Vegetable Photography Ideas - Taking Pictures Of Vegetables

(Image credit: MyriamLB)

Mom may have told you not to play with your food when you were a kid, but you're all grown up now. It's time to have fun taking pictures of vegetables from your garden. Whether you want to post your gardening successes on social media or promote your Farmer's Market with a veggie blog, learning how to photograph vegetables is essential for creating scrumptious-looking food pix. 

How to Photograph Vegetables

With today's smart device technology, anyone can learn how to photograph vegetables. Start by taking a few minutes to familiarize yourself with your camera's features, then follow these simple vegetable photography tips for the best results:

  • Use perfect veggies – Nothing is more disappointing than getting that ideal shot, only to have it marred by a misshapen or blemished vegetable. Harvest in the morning for the freshest-looking veggies and soak them in ice water to brighten colors and crispness. 
  • Plan ahead – Have a few vegetable photography ideas in mind before you start. Consider classics such as the stunning color of a red tomato splashing into a crystal-clear glass of water, crispy lettuce draining in a metal colander, or the artsy feel of brightly-colored peppers shining out from a dark background.
  • Opt for artistic lighting – On-camera flashes create unsightly shadows resulting in flat pictures. Instead, use filtered natural light streaming in from the side or try backlighting to highlight the texture of your subject matter.
  • Spritz with water – When photographing vegetables, keep a spray bottle handy to recreate that morning dew freshness. Adding equal parts glycerin to the water makes the droplets less prone to evaporation. Just be sure to toss the veggies when you're done as glycerin is toxic.
  • Add appropriate props – When taking pictures of vegetables, use this opportunity to tell a story. Instead of photographing a single tomato on a plate, add a sprig of parsley and decorative bottle of olive oil. Keep the props to a minimum to avoid overpowering the main subject of the photo.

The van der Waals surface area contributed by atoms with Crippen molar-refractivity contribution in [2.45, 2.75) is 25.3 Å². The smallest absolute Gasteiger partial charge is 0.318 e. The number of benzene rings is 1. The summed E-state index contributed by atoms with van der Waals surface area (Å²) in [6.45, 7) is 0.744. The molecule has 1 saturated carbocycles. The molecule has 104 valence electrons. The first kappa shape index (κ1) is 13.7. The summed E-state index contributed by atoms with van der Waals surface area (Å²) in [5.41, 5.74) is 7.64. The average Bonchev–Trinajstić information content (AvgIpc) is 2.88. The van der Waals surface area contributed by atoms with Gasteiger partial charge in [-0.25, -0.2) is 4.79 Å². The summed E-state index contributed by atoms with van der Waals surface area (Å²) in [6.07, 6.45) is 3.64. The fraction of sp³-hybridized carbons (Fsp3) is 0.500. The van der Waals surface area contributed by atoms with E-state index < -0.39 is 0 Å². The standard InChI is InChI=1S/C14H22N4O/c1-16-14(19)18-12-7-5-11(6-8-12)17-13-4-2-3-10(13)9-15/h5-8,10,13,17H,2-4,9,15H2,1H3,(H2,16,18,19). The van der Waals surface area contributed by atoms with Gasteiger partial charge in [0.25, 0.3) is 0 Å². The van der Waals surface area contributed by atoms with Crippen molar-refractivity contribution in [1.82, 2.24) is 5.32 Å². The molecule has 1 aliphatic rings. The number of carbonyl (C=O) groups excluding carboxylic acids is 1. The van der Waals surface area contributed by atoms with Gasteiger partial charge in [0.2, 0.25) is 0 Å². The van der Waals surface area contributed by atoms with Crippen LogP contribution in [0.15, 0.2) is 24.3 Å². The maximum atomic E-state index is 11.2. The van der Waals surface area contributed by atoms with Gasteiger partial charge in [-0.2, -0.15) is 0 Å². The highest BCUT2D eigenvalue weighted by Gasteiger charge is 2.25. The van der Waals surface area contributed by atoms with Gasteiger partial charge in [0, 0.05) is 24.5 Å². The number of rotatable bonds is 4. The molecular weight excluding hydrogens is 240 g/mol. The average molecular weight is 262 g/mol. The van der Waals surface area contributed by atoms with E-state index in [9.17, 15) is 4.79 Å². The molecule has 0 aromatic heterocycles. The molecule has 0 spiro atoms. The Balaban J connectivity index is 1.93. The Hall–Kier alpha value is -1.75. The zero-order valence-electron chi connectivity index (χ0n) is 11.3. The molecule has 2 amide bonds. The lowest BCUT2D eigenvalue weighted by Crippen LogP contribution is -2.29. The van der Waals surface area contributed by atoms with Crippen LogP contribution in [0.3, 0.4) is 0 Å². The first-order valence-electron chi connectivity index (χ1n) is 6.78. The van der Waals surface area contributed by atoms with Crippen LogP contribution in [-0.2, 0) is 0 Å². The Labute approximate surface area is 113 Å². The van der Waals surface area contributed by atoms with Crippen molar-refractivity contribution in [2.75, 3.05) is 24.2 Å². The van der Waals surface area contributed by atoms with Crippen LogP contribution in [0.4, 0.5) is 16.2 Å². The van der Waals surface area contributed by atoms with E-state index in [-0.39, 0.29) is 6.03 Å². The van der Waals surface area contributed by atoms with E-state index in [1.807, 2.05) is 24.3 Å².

• Create visual interest – Play on the natural texture of veggies and use repetition to create stunning images. Try backlighting a plate of sliced cucumbers or artistically arranging Brussels sprouts to highlight their leaf structure. For additional vegetable photography ideas look to food ads online and in magazines.
  • Take advantage of color – Whether you're picking a bowl to hold the veggies or selecting the background color, complementary and neutral tones can really make your veggies pop off the page. 
  • Mix it up – Borrow one of the vegetable photography tips from food stylists. Dress up a bowl of chili peppers by displaying one that has been cut in half. Use a sharp knife to avoid ragged edges and a lemon juice dip for veggies that are prone to browning. 
  • Create a focal point – Use the rule of thirds when taking pictures of vegetables to create a balanced, eye-pleasing composition. Do this by putting the subject of your photo in the left or right third of the image. For example, try placing one red pepper in the lower third of a plate filled with green peppers.
  • Get in close – Improve your skills at photographing vegetables by experimenting with the macro setting on your digital camera. Try taking focused closeup shots of your garden veggies. The natural details will produce an intriguing shot.
Laura Miller

Laura Miller has been gardening all her life. Holding a degree in Biology, Nutrition, and Agriculture, Laura's area of expertise is vegetables, herbs, and all things edible. She lives in Ohio.